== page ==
Manchester Orchestra – Simple Math – Review

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There hasn’t been a band in recent memory that has humbly captivated listeners the way Manchester Orchestra has over the last few years. Considering the unassuming small town beginnings, the creative word-smith lyrical structure, and a mixture of endearing and potent indie rock, it’s no surprise why the groups previous album “Mean Everything To Nothing” was so warmly received. Not since Brand New was given scene sainthood (for whatever reason) have listeners been waiting with such anticipation for a new full-length from the outfit — but with Manchester Orchestra‘s latest full-length, modestly titled, “Simple Math,” our long wait is over.

Opening with the folksy beginning track, “Deer,Manchester Orchestra shows their roots with a collection of stripped down acoustics, piano driven verses, and Andy Hull‘s soul-injecting voice — all channeling what they do best. The intro’s sentiments are then quickly discarded when indie rock gems “Mighty” and “April Fools” surface, with casual paced indie/mounting orchestral accompaniments, and light-hearted punky rock, respectively. No matter what genre the band pulls influence though, Andy shapes his roughly ranging voice to any occasion, may it be a belted shout, a harmonized chorus line, or a soft whisper — given that “Simple Math” is a concept album (from Andy’s perspective) about a 23 year old who questions everything about life, it’s wide variety of subject matter and probing, genuine lyrics match up well with the vocal delivery.

Manchester Orchestra is also still not afraid to share their musical outbursts, where the powerful track “Pale Black Eye” has beginnings as a wobbly bar tune, but slowly slips into an untethered mess of turbulent harmonized shouts and free-range solos and back again. Much like their previous material, pure emotion drives every song, and uncompromising artistic creativity never finds the band up overly-traveled paths — leading to truly extraordinary sides of indie, rock, and folk being explored, although the band never stays stagnant on any one genre.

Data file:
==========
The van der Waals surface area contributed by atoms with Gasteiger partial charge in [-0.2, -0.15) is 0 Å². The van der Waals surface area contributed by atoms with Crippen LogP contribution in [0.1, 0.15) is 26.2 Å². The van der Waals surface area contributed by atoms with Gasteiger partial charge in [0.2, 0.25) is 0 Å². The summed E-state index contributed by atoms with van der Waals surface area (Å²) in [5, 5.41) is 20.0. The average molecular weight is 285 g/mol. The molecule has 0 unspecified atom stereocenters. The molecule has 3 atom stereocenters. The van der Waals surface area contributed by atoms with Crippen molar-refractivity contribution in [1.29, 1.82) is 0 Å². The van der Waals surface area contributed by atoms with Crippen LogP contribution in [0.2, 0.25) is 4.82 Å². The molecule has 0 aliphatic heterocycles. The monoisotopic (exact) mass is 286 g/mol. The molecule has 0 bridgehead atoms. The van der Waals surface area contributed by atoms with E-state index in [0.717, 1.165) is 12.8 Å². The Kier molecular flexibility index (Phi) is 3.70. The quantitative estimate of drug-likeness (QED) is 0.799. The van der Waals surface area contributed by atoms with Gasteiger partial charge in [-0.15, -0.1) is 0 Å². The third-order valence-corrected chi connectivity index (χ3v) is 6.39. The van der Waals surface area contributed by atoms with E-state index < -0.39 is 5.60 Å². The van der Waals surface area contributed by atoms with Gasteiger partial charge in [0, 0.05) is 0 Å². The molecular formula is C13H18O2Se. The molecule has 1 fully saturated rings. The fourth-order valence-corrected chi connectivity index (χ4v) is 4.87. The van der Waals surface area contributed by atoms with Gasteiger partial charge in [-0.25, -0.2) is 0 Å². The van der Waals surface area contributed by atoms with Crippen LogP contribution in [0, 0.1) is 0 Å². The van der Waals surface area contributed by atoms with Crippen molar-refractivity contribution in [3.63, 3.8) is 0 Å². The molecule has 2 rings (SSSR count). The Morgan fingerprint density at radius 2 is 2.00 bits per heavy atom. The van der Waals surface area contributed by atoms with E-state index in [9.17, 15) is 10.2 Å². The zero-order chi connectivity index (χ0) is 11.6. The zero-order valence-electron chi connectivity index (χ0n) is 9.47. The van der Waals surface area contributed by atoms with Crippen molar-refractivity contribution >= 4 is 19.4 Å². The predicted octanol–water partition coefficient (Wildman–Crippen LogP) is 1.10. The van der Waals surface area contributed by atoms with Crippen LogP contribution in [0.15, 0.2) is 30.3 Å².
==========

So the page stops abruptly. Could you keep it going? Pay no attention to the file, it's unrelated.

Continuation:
The overly-used term, “hipsters,” seems to perfectly fit the stereotypical listener base of this band and I won’t argue that, but the unwaivering passion and picturesque stories that Manchester Orchestra create, are simply beyond anything a distasteful set of snobby fans can make you feel about an artist. “Simple Math” continues where “Mean Everything To Nothing” left off, with another ten tracks of beautifully exercised indie, featuring lyrics of voluminous meaning like ones from the album’s title track, “What if we’ve been trying to get to where we’ve always been? What if I was wrong, and started trying to fix it? What if you believed me? Everything is brilliant.” we start to see why Manchester Orchestra is one of the most genuine, talented, and moving bands of the last 5 years. And just like wine and bands like Brand New and Colour Revolt, they only get better and more mature with age — so we will have much to look forward to from these five modest gents for some time. [Staff]

Score: 4.75 (out of 5)

Release Date: May 10th, 2011
Record Label: Favorite Gentlemen Records
Genre: Indie

RIYL: Brand New, Bad Books, Dear And The Headlights

Track Listing:
1. Deer
2. Mighty
3. Pensacola
4. April Fool
5. Pale Black Eye
6. Virgin
7. Simple Math
8. Leave It Alone
9. Apprehension
10. Leaky Breaks

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